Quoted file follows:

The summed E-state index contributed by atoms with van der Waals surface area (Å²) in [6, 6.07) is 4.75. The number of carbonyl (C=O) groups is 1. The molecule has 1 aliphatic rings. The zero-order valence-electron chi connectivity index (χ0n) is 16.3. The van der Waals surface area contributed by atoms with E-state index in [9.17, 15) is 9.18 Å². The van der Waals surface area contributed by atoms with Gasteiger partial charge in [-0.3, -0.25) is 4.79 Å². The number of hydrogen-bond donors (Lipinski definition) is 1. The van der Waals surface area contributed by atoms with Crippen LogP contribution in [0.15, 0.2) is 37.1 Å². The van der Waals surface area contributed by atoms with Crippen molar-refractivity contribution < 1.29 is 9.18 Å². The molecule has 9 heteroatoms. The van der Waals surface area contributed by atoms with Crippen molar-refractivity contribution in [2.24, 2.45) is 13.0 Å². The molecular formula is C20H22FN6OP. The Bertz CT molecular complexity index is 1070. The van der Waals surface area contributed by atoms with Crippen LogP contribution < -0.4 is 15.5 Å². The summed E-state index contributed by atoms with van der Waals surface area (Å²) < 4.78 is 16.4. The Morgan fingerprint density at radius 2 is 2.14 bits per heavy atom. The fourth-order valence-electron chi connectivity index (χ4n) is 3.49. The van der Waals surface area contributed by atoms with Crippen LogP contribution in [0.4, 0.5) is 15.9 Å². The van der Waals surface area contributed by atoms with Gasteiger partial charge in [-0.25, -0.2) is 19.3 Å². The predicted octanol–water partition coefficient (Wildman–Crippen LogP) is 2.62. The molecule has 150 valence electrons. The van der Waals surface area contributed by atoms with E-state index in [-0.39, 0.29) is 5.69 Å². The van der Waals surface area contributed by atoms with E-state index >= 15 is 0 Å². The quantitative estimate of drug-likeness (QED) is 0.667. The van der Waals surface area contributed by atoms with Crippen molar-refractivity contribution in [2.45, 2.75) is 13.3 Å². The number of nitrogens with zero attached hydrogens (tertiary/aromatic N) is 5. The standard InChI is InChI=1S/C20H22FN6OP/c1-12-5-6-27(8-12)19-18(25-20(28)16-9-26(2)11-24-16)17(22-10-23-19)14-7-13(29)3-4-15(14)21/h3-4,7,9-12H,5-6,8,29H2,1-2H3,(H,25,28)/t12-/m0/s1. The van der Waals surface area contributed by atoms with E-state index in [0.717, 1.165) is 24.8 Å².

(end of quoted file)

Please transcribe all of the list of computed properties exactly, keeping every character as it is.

The summed E-state index contributed by atoms with van der Waals surface area (Å²) in [6, 6.07) is 4.75. The number of carbonyl (C=O) groups is 1. The molecule has 1 aliphatic rings. The zero-order valence-electron chi connectivity index (χ0n) is 16.3. The van der Waals surface area contributed by atoms with E-state index in [9.17, 15) is 9.18 Å². The van der Waals surface area contributed by atoms with Gasteiger partial charge in [-0.3, -0.25) is 4.79 Å². The number of hydrogen-bond donors (Lipinski definition) is 1. The van der Waals surface area contributed by atoms with Crippen LogP contribution in [0.15, 0.2) is 37.1 Å². The van der Waals surface area contributed by atoms with Crippen molar-refractivity contribution < 1.29 is 9.18 Å². The molecule has 9 heteroatoms. The van der Waals surface area contributed by atoms with Crippen molar-refractivity contribution in [2.24, 2.45) is 13.0 Å². The molecular formula is C20H22FN6OP. The Bertz CT molecular complexity index is 1070. The van der Waals surface area contributed by atoms with Crippen LogP contribution < -0.4 is 15.5 Å². The summed E-state index contributed by atoms with van der Waals surface area (Å²) < 4.78 is 16.4. The Morgan fingerprint density at radius 2 is 2.14 bits per heavy atom. The fourth-order valence-electron chi connectivity index (χ4n) is 3.49. The van der Waals surface area contributed by atoms with Crippen LogP contribution in [0.4, 0.5) is 15.9 Å². The van der Waals surface area contributed by atoms with Gasteiger partial charge in [-0.25, -0.2) is 19.3 Å². The predicted octanol–water partition coefficient (Wildman–Crippen LogP) is 2.62. The molecule has 150 valence electrons. The van der Waals surface area contributed by atoms with E-state index in [-0.39, 0.29) is 5.69 Å². The van der Waals surface area contributed by atoms with E-state index >= 15 is 0 Å². The quantitative estimate of drug-likeness (QED) is 0.667. The van der Waals surface area contributed by atoms with Crippen molar-refractivity contribution in [2.45, 2.75) is 13.3 Å². The number of nitrogens with zero attached hydrogens (tertiary/aromatic N) is 5. The standard InChI is InChI=1S/C20H22FN6OP/c1-12-5-6-27(8-12)19-18(25-20(28)16-9-26(2)11-24-16)17(22-10-23-19)14-7-13(29)3-4-15(14)21/h3-4,7,9-12H,5-6,8,29H2,1-2H3,(H,25,28)/t12-/m0/s1. The van der Waals surface area contributed by atoms with E-state index in [0.717, 1.165) is 24.8 Å².